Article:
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Residential Treatment: A Cooperative, Competencybased Approach to Therapy and Program Designby Michael Durrant
Synopses & Reviews
Michael Durrant introduces a cooperative, competency-based approach into the sometimes ineffective and often adversarial arena of residential treatment. He views residential treatment as a transition stage that certain children and adolescents and their families may need; his model for treatment centers around the idea of the rite of passage. This book does not advocate any one particular model of family or residential therapy over another; rather, it espouses an approach to treatment that is cooperative and solution-focused and that can fit into any existing program. These ideas rely more on changes in attitude than on changes in the specific ways that programs operate. Both hospital staff and medical team are encouraged to keep their "eyes on the prize" of enhanced competence of families and children and not get bogged down in rigid program rules. Yet, Durrant recognizes that many programs have to comply with outside agency regulations; the book is written in such a way that a solution-focused, competence approach can be realized while still satisfying state regulations. First, Durrant reviews the meanings that families and children commonly attribute to residential placement. In this way, he explores the notion of creating a different context for placements - one of transition, growth, and experimentation with new behavior, not one of cure or problems. He then considers various aspects of the residential process from the point of view of transition and competence - how to see discipline as a way of conveying new information; dealing with violent behavior; helping parents to see things differently and to feel more involved; the use of ritual and celebration; and ideas on how staff canavoid working too hard. Included are case examples and ideas from more than a dozen different residential programs throughout Australia and North America. Although the majority of these have a particular case as a focus, some concentrate on the programs themselves, and the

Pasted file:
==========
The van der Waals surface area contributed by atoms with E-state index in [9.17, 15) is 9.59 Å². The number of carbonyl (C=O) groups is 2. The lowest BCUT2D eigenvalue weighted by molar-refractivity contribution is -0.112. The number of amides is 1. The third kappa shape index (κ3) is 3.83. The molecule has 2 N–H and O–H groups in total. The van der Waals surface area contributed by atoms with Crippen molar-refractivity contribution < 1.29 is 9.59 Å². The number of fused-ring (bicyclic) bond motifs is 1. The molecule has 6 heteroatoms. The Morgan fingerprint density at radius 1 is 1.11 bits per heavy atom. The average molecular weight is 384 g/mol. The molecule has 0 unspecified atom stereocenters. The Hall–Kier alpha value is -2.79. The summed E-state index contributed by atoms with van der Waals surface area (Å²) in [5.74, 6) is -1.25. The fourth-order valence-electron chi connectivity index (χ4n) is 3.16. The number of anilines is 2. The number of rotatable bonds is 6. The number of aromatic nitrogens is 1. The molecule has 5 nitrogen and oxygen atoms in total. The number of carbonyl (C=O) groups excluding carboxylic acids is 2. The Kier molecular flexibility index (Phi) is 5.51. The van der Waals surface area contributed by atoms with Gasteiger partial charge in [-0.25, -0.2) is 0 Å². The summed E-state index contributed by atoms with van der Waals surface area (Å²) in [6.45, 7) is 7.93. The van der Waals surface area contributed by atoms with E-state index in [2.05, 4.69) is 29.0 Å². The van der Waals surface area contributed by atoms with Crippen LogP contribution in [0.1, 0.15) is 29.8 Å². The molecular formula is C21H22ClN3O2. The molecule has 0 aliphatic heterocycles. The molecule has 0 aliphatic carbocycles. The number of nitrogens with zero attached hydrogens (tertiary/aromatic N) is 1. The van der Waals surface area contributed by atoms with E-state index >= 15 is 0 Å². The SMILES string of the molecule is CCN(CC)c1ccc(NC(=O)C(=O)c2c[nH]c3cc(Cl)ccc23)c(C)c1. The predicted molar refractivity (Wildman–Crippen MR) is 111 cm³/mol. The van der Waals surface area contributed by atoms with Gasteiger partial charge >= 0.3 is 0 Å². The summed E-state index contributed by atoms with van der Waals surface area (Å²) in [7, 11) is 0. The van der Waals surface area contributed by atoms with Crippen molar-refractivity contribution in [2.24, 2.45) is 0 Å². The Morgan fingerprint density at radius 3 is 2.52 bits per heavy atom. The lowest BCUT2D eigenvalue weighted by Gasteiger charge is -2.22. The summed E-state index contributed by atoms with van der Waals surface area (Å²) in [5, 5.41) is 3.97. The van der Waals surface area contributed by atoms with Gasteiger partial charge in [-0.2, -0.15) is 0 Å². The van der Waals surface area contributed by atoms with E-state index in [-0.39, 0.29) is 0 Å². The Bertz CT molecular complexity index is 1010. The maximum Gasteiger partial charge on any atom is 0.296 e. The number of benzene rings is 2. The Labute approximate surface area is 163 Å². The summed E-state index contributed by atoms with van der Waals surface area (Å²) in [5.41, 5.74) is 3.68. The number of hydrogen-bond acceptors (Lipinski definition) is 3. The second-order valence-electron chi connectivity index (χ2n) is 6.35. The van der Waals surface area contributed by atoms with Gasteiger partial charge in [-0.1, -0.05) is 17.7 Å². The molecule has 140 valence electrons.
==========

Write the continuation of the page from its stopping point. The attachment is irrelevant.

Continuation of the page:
With humor and compassion, Durrant shows how this competence framework can make everyone--from kids and parents to therapists and staff--a winner.
Proposing a framework for residential treatment based on the principle of solution-focused therapy, this book sees the process as a co-operative one involving clients, parents and staff, with the aim of helping children and adolescents, and their families, develop new views of themselves as competent. A central rites of passage metaphor suggests that placement is a period of transition, when children can experiment with new ways of behavior.
Includes bibliographical references (p. 193-195) and index.
About the Author
Michael Durrant, a psychologist and therapist, is Director of the Eastwood Family Therapy Centre in Sydney, Australia.
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